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Census: Huntington still 2nd-largest WV city


The Herald-Dispatch

HUNTINGTON – Huntington maintained its status as the second-largest city in the state in 2016, despite losing population, according to the U.S. Census Bureau Population Estimate released Thursday.

The data showed Huntington had a population estimated at 48,113 people as of July 1, 2016. That number reflects a population loss of 434 people during a one-year time frame. Huntington’s population was estimated to be 48,547 in 2015.

Huntington remained the second-largest city in West Virginia, with 1,025 people separating it and the state’s largest city, Charleston, which had an estimated population of 49,138 in 2016. According to the data, Charleston’s population fell by 615 between 2015 and 2016.

On Thursday, local officials said it was incumbent upon leaders to face Huntington’s problems head-on.

“We know we have to aggressively attack our problems to give people a reason to live in Huntington and in West Virginia, for that matter,” Bryan Chambers, communications director for the city of Huntington, said Thursday. “That’s why we have the Huntington Innovation Project and Community Revitalization Plan. We feel like this will not just transform the community, but it will give people a reason to move to and live in Huntington.”

The Huntington Innovation Project outlines four projects and ideas that are aimed at jump-starting the local economy and enhancing quality of life in three neighborhoods: the West End, Fairfield and Highlawn. It was the plan that culminated in the city’s successful participation in the America’s Best Communities competition.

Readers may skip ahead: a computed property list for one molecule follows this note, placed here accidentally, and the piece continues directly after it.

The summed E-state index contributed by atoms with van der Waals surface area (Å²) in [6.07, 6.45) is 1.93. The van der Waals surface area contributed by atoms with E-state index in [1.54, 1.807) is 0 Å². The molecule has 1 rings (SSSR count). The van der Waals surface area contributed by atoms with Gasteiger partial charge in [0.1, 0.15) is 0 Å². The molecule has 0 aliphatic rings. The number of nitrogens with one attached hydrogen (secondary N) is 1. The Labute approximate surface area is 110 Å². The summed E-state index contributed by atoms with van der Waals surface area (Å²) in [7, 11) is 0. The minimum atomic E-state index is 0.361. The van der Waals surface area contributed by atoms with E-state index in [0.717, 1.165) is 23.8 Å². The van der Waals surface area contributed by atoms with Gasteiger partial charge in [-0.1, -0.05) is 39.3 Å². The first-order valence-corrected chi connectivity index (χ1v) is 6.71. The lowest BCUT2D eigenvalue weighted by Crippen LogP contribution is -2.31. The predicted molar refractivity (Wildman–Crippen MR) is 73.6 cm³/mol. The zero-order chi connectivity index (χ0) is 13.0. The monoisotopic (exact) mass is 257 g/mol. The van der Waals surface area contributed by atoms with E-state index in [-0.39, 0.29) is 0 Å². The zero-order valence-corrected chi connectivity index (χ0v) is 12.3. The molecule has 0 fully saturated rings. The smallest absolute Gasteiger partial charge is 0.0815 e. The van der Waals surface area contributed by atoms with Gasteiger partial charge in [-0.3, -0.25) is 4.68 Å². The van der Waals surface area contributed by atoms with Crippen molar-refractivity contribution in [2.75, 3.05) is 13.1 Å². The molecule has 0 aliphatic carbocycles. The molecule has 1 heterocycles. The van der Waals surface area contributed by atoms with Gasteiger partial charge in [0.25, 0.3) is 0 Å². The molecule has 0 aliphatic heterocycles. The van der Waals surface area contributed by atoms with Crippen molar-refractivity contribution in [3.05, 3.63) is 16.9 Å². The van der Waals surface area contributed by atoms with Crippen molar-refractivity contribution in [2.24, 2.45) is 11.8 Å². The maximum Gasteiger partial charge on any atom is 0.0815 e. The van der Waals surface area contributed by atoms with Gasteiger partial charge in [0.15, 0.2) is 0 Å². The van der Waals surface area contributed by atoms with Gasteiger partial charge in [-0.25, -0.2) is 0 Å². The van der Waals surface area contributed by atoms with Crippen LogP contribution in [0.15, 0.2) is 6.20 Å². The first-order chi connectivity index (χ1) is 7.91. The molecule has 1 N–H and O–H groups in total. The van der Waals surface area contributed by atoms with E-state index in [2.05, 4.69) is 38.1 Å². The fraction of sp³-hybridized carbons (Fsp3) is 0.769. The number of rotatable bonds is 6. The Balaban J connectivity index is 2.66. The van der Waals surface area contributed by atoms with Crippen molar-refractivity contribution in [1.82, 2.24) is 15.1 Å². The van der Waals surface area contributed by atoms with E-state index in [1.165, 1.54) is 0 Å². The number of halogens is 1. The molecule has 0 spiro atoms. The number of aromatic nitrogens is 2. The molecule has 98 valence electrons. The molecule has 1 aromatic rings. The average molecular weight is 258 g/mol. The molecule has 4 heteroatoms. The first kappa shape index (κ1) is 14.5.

Other data released Thursday showed Morgantown overtook Parkersburg as West Virginia’s third-largest city.

Morgantown’s population estimate for 2016 was 30,855, and Parkersburg’s was 30,601, according to the data.

Still, Greenup County, Kentucky, recently was selected as the location for a $1.3-billion investment for construction of an aluminum mill, which is expected to create 550 jobs – the kind of investment Huntington and state officials should be looking to cultivate in the Mountain State to attract more people, said Bill Bissett, president and CEO of the Huntington Regional Chamber of Commerce.

“We have to ask the question now of how do we have access to that kind of private capital,” Bissett said. “Appalachia itself has suffered. The Huntington area has been a sort of manufacturing hub in the state, and there are areas here to grow that. It’s a big challenge.”

Bissett said there was real opportunity in Huntington for development of information technology startups, and he pointed out that Huntington is home to higher education institutions, namely Marshall University and Mountwest Community and Technical College.

“It’s really a multiphasic issue that you have to look at, not only why people are leaving but how to attract people,” he said. “It’s kind of a binary aspect to look at graduates from Marshall and MCTC and other post-secondary education resources and ask, ‘Why did they leave?’ I think that becomes the question. Is the post-secondary education that’s being pursued preparing students for opportunities here or opportunities elsewhere? That’s combined with how do we attract people here?”

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